“Europe is one of the biggest consumers of Chinese goods,” he said. “On the other hand, European companies are holding lots of knowledge and experience in new technologies and hi-tech, so that is what China needs.”
Europe, as a whole, does rely on China in some strategic sectors, said Alicia Garcia Herrero, Natixis’ chief economist for the Asia-Pacific region. She said they included solar panels, wind turbines and processed rare earth metals, which were all “essential” for the EU’s green transformation.
Maartje Wijffelaars, a senior economist at RaboResearch Global Economics & Markets, said that reliance on imports from China was crucial because Europe needed to speed up its energy transition in the wake of the energy crisis brought on by the lack of Russian gas.
“Cautioning voices and objections have indeed been on the rise over the past years … most importantly because of inputs – raw materials or processed raw materials – that China has, or has access to, and the EU doesn’t, which are necessary for the energy transition,” she said.
China was the EU’s largest source of imported goods last year, and the third-largest market for European goods exports after the US and United Kingdom.
That, however, meant China was far more reliant on the European market than the other way around, Wuttke said.
“In the first eight months, China sent more than 4 million 40-foot containers to Europe, whereas Europe is only exporting 1 million 40-foot containers,” he said. “So the ratio of trades is 4 to 1 in goods. European consumers are employing 16 million workers in China.”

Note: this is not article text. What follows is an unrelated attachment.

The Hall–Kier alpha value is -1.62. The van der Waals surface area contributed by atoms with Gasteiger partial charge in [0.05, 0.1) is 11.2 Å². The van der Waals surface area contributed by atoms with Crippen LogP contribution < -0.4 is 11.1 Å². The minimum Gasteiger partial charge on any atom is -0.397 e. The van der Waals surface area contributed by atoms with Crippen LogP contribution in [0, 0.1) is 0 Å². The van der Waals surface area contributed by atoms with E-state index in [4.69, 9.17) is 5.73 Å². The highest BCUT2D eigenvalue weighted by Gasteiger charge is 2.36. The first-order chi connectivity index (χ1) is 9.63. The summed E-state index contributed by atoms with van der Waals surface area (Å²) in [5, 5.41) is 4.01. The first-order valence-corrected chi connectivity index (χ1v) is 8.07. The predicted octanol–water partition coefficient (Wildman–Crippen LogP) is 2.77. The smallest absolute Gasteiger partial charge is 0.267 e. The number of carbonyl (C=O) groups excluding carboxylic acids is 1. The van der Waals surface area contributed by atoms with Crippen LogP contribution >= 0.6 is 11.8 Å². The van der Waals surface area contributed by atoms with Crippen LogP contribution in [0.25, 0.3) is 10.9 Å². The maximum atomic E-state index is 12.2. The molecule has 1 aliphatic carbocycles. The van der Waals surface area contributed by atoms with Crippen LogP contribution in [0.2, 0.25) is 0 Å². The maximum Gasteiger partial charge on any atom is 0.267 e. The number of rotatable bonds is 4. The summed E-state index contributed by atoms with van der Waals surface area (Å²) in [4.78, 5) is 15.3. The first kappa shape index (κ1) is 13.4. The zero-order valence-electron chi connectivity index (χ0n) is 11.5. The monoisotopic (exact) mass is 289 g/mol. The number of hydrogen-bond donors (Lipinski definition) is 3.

Dependence between any pair of trade partners is mutual, said Zha Daojiong, an international studies professor at Peking University.
“European voices about over-dependence on China, in part, are a reflection of seeing the consumer markets in Europe serving exports from as many middle- and low-income economies as possible,” Zha said.
For European investors, taking a more cautious approach or diversifying their investment away from China was more to do with what was going on inside China than what policymakers were calling for back home, Wuttke said.
“European companies look at economic data and the [Chinese] economy is softening,” he said. “There’s absolutely not a single case when European companies are reconsidering their investment because of politicians back home – it has zero impact on the investment.”
According to an Asian Development Outlook report published in September, China’s forecast economic growth this year of 3.3 per cent will be slower than the rest of emerging Asia’s 5.3 per cent for the first time in more than three decades.
Wuttke said that was what made European businesses more interested in investing in the rest of Asia.
According to a study by New York-based Rhodium Group, European investment in China has become much more concentrated among big companies, with “virtually no new European firms” having chosen to enter the Chinese market in recent years.